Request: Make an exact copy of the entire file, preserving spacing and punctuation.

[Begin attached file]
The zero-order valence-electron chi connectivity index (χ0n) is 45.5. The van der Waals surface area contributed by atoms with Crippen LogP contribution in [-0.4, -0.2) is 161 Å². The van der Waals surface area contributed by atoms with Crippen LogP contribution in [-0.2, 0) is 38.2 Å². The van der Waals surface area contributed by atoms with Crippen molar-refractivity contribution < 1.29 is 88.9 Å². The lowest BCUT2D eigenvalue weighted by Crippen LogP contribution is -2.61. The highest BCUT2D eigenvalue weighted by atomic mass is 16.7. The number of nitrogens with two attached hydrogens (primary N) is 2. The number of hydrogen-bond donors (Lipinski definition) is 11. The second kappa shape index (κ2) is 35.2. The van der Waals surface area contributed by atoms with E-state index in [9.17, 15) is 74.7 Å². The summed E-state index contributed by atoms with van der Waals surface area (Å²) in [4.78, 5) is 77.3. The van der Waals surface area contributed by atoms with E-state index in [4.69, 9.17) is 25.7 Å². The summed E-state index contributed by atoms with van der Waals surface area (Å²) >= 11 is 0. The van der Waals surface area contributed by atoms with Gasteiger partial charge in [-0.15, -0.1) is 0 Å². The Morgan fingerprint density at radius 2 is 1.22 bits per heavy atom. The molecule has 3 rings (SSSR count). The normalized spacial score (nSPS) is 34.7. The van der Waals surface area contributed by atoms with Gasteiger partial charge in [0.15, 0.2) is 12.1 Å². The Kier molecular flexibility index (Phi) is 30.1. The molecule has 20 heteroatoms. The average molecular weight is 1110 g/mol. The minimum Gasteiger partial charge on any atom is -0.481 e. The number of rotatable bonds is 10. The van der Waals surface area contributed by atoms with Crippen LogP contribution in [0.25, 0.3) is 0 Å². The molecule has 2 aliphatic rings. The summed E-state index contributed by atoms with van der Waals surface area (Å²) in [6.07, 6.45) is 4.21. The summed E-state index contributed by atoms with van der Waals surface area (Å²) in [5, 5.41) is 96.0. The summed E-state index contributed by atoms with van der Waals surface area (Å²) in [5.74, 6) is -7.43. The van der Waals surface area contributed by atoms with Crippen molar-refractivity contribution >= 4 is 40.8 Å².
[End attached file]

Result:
The zero-order valence-electron chi connectivity index (χ0n) is 45.5. The van der Waals surface area contributed by atoms with Crippen LogP contribution in [-0.4, -0.2) is 161 Å². The van der Waals surface area contributed by atoms with Crippen LogP contribution in [-0.2, 0) is 38.2 Å². The van der Waals surface area contributed by atoms with Crippen molar-refractivity contribution < 1.29 is 88.9 Å². The lowest BCUT2D eigenvalue weighted by Crippen LogP contribution is -2.61. The highest BCUT2D eigenvalue weighted by atomic mass is 16.7. The number of nitrogens with two attached hydrogens (primary N) is 2. The number of hydrogen-bond donors (Lipinski definition) is 11. The second kappa shape index (κ2) is 35.2. The van der Waals surface area contributed by atoms with E-state index in [9.17, 15) is 74.7 Å². The summed E-state index contributed by atoms with van der Waals surface area (Å²) in [4.78, 5) is 77.3. The van der Waals surface area contributed by atoms with E-state index in [4.69, 9.17) is 25.7 Å². The summed E-state index contributed by atoms with van der Waals surface area (Å²) >= 11 is 0. The van der Waals surface area contributed by atoms with Gasteiger partial charge in [-0.15, -0.1) is 0 Å². The Morgan fingerprint density at radius 2 is 1.22 bits per heavy atom. The molecule has 3 rings (SSSR count). The normalized spacial score (nSPS) is 34.7. The van der Waals surface area contributed by atoms with Gasteiger partial charge in [0.15, 0.2) is 12.1 Å². The Kier molecular flexibility index (Phi) is 30.1. The molecule has 20 heteroatoms. The average molecular weight is 1110 g/mol. The minimum Gasteiger partial charge on any atom is -0.481 e. The number of rotatable bonds is 10. The van der Waals surface area contributed by atoms with Crippen LogP contribution in [0.25, 0.3) is 0 Å². The molecule has 2 aliphatic rings. The summed E-state index contributed by atoms with van der Waals surface area (Å²) in [6.07, 6.45) is 4.21. The summed E-state index contributed by atoms with van der Waals surface area (Å²) in [5, 5.41) is 96.0. The summed E-state index contributed by atoms with van der Waals surface area (Å²) in [5.74, 6) is -7.43. The van der Waals surface area contributed by atoms with Crippen molar-refractivity contribution >= 4 is 40.8 Å².